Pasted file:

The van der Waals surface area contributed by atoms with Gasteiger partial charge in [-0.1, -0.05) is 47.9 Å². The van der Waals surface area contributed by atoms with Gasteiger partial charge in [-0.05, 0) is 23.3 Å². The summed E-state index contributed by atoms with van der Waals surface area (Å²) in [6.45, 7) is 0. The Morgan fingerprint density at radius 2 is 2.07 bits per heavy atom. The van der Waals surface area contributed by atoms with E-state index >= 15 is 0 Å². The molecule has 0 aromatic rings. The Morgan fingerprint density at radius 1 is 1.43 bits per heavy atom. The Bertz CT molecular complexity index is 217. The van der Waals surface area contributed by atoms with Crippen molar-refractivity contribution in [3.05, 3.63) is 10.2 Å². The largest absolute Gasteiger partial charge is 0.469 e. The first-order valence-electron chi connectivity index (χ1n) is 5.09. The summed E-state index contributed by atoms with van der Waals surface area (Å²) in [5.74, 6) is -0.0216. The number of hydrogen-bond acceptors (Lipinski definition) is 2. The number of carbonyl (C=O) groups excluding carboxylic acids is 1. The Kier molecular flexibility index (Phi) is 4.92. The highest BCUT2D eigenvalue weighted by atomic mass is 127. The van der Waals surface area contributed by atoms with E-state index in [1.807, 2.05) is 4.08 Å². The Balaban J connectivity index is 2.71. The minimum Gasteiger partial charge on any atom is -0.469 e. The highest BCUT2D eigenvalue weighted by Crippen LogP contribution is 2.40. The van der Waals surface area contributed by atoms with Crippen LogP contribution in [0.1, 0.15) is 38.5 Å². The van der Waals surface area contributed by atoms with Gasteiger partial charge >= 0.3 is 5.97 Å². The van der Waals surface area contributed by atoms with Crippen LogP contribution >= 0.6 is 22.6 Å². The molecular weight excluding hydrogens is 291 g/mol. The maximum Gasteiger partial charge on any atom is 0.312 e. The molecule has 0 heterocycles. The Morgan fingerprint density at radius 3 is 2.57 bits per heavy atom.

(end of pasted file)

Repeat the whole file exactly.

The van der Waals surface area contributed by atoms with Gasteiger partial charge in [-0.1, -0.05) is 47.9 Å². The van der Waals surface area contributed by atoms with Gasteiger partial charge in [-0.05, 0) is 23.3 Å². The summed E-state index contributed by atoms with van der Waals surface area (Å²) in [6.45, 7) is 0. The Morgan fingerprint density at radius 2 is 2.07 bits per heavy atom. The van der Waals surface area contributed by atoms with E-state index >= 15 is 0 Å². The molecule has 0 aromatic rings. The Morgan fingerprint density at radius 1 is 1.43 bits per heavy atom. The Bertz CT molecular complexity index is 217. The van der Waals surface area contributed by atoms with Crippen molar-refractivity contribution in [3.05, 3.63) is 10.2 Å². The largest absolute Gasteiger partial charge is 0.469 e. The first-order valence-electron chi connectivity index (χ1n) is 5.09. The summed E-state index contributed by atoms with van der Waals surface area (Å²) in [5.74, 6) is -0.0216. The number of hydrogen-bond acceptors (Lipinski definition) is 2. The number of carbonyl (C=O) groups excluding carboxylic acids is 1. The Kier molecular flexibility index (Phi) is 4.92. The highest BCUT2D eigenvalue weighted by atomic mass is 127. The van der Waals surface area contributed by atoms with E-state index in [1.807, 2.05) is 4.08 Å². The Balaban J connectivity index is 2.71. The minimum Gasteiger partial charge on any atom is -0.469 e. The highest BCUT2D eigenvalue weighted by Crippen LogP contribution is 2.40. The van der Waals surface area contributed by atoms with Crippen LogP contribution in [0.1, 0.15) is 38.5 Å². The van der Waals surface area contributed by atoms with Gasteiger partial charge >= 0.3 is 5.97 Å². The van der Waals surface area contributed by atoms with Crippen LogP contribution >= 0.6 is 22.6 Å². The molecular weight excluding hydrogens is 291 g/mol. The maximum Gasteiger partial charge on any atom is 0.312 e. The molecule has 0 heterocycles. The Morgan fingerprint density at radius 3 is 2.57 bits per heavy atom.